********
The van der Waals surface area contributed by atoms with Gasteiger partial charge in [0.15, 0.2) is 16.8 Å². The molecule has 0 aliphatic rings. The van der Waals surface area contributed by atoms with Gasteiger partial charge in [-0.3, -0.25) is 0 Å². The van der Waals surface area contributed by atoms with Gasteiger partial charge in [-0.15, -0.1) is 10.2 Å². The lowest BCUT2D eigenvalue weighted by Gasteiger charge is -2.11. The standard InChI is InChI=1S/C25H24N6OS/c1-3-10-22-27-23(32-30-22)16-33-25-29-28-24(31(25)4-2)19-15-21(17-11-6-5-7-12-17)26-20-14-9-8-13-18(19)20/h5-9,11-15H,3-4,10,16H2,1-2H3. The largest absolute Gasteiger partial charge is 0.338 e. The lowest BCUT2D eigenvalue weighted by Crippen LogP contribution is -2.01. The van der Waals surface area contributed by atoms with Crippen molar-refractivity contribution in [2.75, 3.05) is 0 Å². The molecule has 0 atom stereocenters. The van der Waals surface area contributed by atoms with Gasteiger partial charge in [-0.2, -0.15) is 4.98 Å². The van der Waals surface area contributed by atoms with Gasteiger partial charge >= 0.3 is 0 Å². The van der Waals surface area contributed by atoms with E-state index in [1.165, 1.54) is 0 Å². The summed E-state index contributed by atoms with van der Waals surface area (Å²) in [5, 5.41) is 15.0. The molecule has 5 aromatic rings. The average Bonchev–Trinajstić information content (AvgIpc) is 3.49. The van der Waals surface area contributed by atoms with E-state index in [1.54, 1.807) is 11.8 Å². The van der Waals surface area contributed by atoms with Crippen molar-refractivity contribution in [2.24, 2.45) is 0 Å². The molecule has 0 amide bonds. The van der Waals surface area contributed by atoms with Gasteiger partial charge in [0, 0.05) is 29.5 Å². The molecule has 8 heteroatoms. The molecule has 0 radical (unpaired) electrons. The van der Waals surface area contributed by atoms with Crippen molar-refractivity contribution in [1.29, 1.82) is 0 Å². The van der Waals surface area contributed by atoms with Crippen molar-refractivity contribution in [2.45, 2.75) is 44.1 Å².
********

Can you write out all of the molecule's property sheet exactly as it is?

The van der Waals surface area contributed by atoms with Gasteiger partial charge in [0.15, 0.2) is 16.8 Å². The molecule has 0 aliphatic rings. The van der Waals surface area contributed by atoms with Gasteiger partial charge in [-0.3, -0.25) is 0 Å². The van der Waals surface area contributed by atoms with Gasteiger partial charge in [-0.15, -0.1) is 10.2 Å². The lowest BCUT2D eigenvalue weighted by Gasteiger charge is -2.11. The standard InChI is InChI=1S/C25H24N6OS/c1-3-10-22-27-23(32-30-22)16-33-25-29-28-24(31(25)4-2)19-15-21(17-11-6-5-7-12-17)26-20-14-9-8-13-18(19)20/h5-9,11-15H,3-4,10,16H2,1-2H3. The largest absolute Gasteiger partial charge is 0.338 e. The lowest BCUT2D eigenvalue weighted by Crippen LogP contribution is -2.01. The van der Waals surface area contributed by atoms with Crippen molar-refractivity contribution in [2.75, 3.05) is 0 Å². The molecule has 0 atom stereocenters. The van der Waals surface area contributed by atoms with Gasteiger partial charge in [-0.2, -0.15) is 4.98 Å². The van der Waals surface area contributed by atoms with Gasteiger partial charge >= 0.3 is 0 Å². The van der Waals surface area contributed by atoms with E-state index in [1.165, 1.54) is 0 Å². The summed E-state index contributed by atoms with van der Waals surface area (Å²) in [5, 5.41) is 15.0. The molecule has 5 aromatic rings. The average Bonchev–Trinajstić information content (AvgIpc) is 3.49. The van der Waals surface area contributed by atoms with E-state index in [1.54, 1.807) is 11.8 Å². The van der Waals surface area contributed by atoms with Crippen molar-refractivity contribution in [2.24, 2.45) is 0 Å². The molecule has 0 amide bonds. The van der Waals surface area contributed by atoms with Gasteiger partial charge in [0, 0.05) is 29.5 Å². The molecule has 8 heteroatoms. The molecule has 0 radical (unpaired) electrons. The van der Waals surface area contributed by atoms with Crippen molar-refractivity contribution in [1.29, 1.82) is 0 Å². The van der Waals surface area contributed by atoms with Crippen molar-refractivity contribution in [2.45, 2.75) is 44.1 Å².